Holmes, a fourth-year doctoral student, talked about her research project that looks at insects eaten by bats in the Yolo Bypass. "The insects eat crops such as rice, so bats provide a valuable service to farmers," she explained. "Hungry bats can eat as much as their own body weight in insects each night." Visitors learned how DNA is used to detect insects in bat guano (poop). "Insects in bat poop are hard to identify because they have been digested, but I can use DNA to determine which insects are there. We care about which insects bats eat because bats are natural pest controllers. With plenty of bats we can use less pesticide on farms and less mosquito repellent on ourselves."
Entomologist Jeff Smith, curator of the Lepidoptera (butterflies and moths) section, and Bohart associate and naturalist Greg Kareofelas showed part of the Lepidoptera collection, which totals nearly 500,000 specimens. UC Davis entomologist graduate Ann Kau staffed the craft activity table--rock painting. The rocks, mostly insect-themed, will be hidden on campus. Undergraduate student Ian Clark displayed the critters in the live "petting zoo," including Madagascar hissing cockroaches, walking sticks and tarantulas. (Photos in the next Bug Squad blog). Tabatha Yang, education and outreach coordinator, organized a scavenger hunt featuring questions and clues about insects.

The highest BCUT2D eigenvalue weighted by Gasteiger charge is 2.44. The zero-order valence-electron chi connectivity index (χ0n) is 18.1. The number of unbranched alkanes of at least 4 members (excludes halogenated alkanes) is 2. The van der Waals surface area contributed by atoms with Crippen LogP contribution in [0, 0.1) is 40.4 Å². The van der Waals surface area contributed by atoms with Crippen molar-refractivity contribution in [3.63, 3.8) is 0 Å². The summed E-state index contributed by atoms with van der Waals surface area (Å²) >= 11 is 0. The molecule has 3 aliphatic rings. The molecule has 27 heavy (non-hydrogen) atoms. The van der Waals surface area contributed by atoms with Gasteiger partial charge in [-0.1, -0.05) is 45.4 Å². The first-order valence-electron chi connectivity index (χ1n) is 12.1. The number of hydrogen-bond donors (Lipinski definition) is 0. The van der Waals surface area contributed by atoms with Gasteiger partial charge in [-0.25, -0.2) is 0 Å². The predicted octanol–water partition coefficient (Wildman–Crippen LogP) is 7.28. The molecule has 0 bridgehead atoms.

The Bohart Museum, directed by entomology professor Lynn Kimsey and founded by noted entomologist Richard M. Bohart (1913-2007), houses a global collection of nearly eight million specimens. It is also the home of the seventh largest insect collection in North America, and the California Insect Survey, a storehouse of insect biodiversity.
The insect museum is open to the public Mondays through Thursdays from 9 a.m. to noon and 1 to 5 p.m., except on holidays. More information on the Bohart Museum is available on the website at http://bohart.ucdavis.edu or by contacting (530) 752-0493 or firstname.lastname@example.org.
Meanwhile, UC Davis is gearing up for its ninth annual Biodiversity Museum Day on Saturday, Feb. 15, featuring 13 museums or collections. Free and family friendly, the event is a science-based day at which visitors of all ages can meet and talk with UC Davis scientists—from undergraduates to staff to emeriti professors, coordinator Tabatha Yang of the Bohart Museum said.